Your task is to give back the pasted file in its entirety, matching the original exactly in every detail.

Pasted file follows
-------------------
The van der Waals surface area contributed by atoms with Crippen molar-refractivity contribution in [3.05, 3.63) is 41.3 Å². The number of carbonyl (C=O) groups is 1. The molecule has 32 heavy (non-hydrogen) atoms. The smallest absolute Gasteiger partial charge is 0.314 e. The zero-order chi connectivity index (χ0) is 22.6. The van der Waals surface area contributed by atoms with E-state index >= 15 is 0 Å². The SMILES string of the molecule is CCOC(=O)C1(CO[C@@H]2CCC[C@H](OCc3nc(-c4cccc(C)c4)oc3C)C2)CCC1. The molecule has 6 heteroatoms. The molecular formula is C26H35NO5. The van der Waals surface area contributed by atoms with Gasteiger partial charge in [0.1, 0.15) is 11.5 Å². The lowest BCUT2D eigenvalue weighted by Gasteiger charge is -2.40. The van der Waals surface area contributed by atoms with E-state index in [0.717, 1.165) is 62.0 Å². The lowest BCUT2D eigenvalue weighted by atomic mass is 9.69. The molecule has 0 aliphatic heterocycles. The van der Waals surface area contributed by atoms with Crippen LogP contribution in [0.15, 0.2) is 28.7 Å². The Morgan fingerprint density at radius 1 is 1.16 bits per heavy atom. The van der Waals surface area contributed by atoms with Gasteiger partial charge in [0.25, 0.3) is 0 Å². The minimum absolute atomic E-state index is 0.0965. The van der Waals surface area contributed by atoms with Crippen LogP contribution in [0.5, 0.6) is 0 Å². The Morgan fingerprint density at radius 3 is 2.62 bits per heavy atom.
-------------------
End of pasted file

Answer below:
The van der Waals surface area contributed by atoms with Crippen molar-refractivity contribution in [3.05, 3.63) is 41.3 Å². The number of carbonyl (C=O) groups is 1. The molecule has 32 heavy (non-hydrogen) atoms. The smallest absolute Gasteiger partial charge is 0.314 e. The zero-order chi connectivity index (χ0) is 22.6. The van der Waals surface area contributed by atoms with E-state index >= 15 is 0 Å². The SMILES string of the molecule is CCOC(=O)C1(CO[C@@H]2CCC[C@H](OCc3nc(-c4cccc(C)c4)oc3C)C2)CCC1. The molecule has 6 heteroatoms. The molecular formula is C26H35NO5. The van der Waals surface area contributed by atoms with Gasteiger partial charge in [0.1, 0.15) is 11.5 Å². The lowest BCUT2D eigenvalue weighted by Gasteiger charge is -2.40. The van der Waals surface area contributed by atoms with E-state index in [0.717, 1.165) is 62.0 Å². The lowest BCUT2D eigenvalue weighted by atomic mass is 9.69. The molecule has 0 aliphatic heterocycles. The van der Waals surface area contributed by atoms with Crippen LogP contribution in [0.15, 0.2) is 28.7 Å². The Morgan fingerprint density at radius 1 is 1.16 bits per heavy atom. The van der Waals surface area contributed by atoms with Gasteiger partial charge in [0.25, 0.3) is 0 Å². The minimum absolute atomic E-state index is 0.0965. The van der Waals surface area contributed by atoms with Crippen LogP contribution in [0.5, 0.6) is 0 Å². The Morgan fingerprint density at radius 3 is 2.62 bits per heavy atom.